School elections

Bill Russin of Richmond is chairman of watchdog group called Citizens Against Unrestrained Spending in Education. Russin said the group is supporting a slate of candidates in the April race for school board in Nippersink School District 2, in far northern Richmond.

“Everyone’s for education, don’t get me wrong”, said Russin. “But the superintendent for our three-school district is making $460 a day for 365 days a year.”

“The School Board members are probably well-meaning mothers and fathers with kids in school, but they have no experience in administering large sums of money or expertise in dealing with powerful unions,” Russin said.

Two workshop participants are running for school board positions. Robert Shelstrom, of Palos Park, is a candidate for a spot on Consolidated High School District 230 board that serves Palos Park and Orland Park.

Richard Conley, from Warren Township, is a candidate in the Gurnee-based Warren Township High School District 121. Conley has been the chief investigator for Citizens for Responsible Government, which he said has been reviewing finances at Warren Township High School.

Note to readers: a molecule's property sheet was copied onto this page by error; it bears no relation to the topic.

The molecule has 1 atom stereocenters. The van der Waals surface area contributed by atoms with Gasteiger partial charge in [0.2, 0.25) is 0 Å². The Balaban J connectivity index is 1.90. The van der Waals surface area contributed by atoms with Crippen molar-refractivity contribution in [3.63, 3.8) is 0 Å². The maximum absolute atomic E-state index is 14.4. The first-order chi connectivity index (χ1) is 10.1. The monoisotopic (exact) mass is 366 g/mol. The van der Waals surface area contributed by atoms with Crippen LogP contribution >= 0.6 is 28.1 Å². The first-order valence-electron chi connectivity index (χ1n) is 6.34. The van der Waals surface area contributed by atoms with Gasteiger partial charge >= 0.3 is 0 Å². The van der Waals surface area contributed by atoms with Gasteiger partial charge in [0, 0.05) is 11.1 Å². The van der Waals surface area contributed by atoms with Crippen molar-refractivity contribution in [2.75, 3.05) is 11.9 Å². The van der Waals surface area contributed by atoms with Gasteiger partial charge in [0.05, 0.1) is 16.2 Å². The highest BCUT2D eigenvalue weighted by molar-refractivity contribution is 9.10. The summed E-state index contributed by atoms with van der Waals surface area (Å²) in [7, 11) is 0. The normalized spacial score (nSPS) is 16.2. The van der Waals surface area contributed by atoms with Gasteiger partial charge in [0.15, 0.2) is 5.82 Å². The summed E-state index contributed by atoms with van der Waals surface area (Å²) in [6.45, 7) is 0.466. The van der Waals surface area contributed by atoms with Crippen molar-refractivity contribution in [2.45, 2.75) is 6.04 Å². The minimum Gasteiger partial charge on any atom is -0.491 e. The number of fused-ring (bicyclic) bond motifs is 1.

Conley said that it was his organization’s inquiries that prompted the school district to conduct an independent financial audit. Waukegan attorney Daniel Field completed that audit last December.

Forum presenters offered success tips. Bill Huley of Palatine Township, president of Northwest Tax Watch, a 15-year-old watchdog group based in Arlington Heights, said, “Credibility is the key to success.”

He advised people attending the workshop to pick their fights. Members’ professional skills can be tapped to present arguments. And watchdog groups should be well-organized. He noted that being credible has strengthened Northwest Tax Watch’s reputation with the media.

Conley said to use the Freedom of Information Act as often as necessary to get information from school boards. Kurt Giehler of Prospect Heights, vice president of Northwest Tax Watch, said that if a Freedom of Information Act request is denied, then contact the state’s attorney’s office to file a complaint. He also said to send press releases or hold press conferences about issues.

For more information about school choice, vouchers and charter schools, visit For more information about Bruno Behrend’s radio show, visit For National Education Association’s statistics, visit Other Web resources include and